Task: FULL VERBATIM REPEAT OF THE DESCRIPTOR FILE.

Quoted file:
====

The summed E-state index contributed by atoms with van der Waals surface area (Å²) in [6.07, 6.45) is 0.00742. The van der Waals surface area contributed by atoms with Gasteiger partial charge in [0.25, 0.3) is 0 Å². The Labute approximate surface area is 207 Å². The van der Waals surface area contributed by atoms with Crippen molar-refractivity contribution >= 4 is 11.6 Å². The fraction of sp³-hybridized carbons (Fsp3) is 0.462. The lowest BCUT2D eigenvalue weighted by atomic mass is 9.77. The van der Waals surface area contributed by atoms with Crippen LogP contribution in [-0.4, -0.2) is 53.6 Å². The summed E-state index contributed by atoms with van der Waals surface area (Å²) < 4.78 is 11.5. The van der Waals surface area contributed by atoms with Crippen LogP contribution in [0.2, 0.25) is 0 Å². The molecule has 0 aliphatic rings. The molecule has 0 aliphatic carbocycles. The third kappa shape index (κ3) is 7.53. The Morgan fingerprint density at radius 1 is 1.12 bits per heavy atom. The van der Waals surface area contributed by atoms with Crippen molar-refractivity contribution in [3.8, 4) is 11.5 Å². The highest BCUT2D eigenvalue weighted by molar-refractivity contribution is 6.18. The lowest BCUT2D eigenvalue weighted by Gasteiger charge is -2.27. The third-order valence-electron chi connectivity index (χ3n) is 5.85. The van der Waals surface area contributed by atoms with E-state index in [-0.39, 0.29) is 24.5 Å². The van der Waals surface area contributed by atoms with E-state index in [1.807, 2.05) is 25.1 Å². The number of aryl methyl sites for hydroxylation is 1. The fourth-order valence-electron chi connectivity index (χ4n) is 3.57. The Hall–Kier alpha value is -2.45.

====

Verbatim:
The summed E-state index contributed by atoms with van der Waals surface area (Å²) in [6.07, 6.45) is 0.00742. The van der Waals surface area contributed by atoms with Gasteiger partial charge in [0.25, 0.3) is 0 Å². The Labute approximate surface area is 207 Å². The van der Waals surface area contributed by atoms with Crippen molar-refractivity contribution >= 4 is 11.6 Å². The fraction of sp³-hybridized carbons (Fsp3) is 0.462. The lowest BCUT2D eigenvalue weighted by atomic mass is 9.77. The van der Waals surface area contributed by atoms with Crippen LogP contribution in [-0.4, -0.2) is 53.6 Å². The summed E-state index contributed by atoms with van der Waals surface area (Å²) < 4.78 is 11.5. The van der Waals surface area contributed by atoms with Crippen LogP contribution in [0.2, 0.25) is 0 Å². The molecule has 0 aliphatic rings. The molecule has 0 aliphatic carbocycles. The third kappa shape index (κ3) is 7.53. The Morgan fingerprint density at radius 1 is 1.12 bits per heavy atom. The van der Waals surface area contributed by atoms with Crippen molar-refractivity contribution in [3.8, 4) is 11.5 Å². The highest BCUT2D eigenvalue weighted by molar-refractivity contribution is 6.18. The lowest BCUT2D eigenvalue weighted by Gasteiger charge is -2.27. The third-order valence-electron chi connectivity index (χ3n) is 5.85. The van der Waals surface area contributed by atoms with E-state index in [-0.39, 0.29) is 24.5 Å². The van der Waals surface area contributed by atoms with E-state index in [1.807, 2.05) is 25.1 Å². The number of aryl methyl sites for hydroxylation is 1. The fourth-order valence-electron chi connectivity index (χ4n) is 3.57. The Hall–Kier alpha value is -2.45.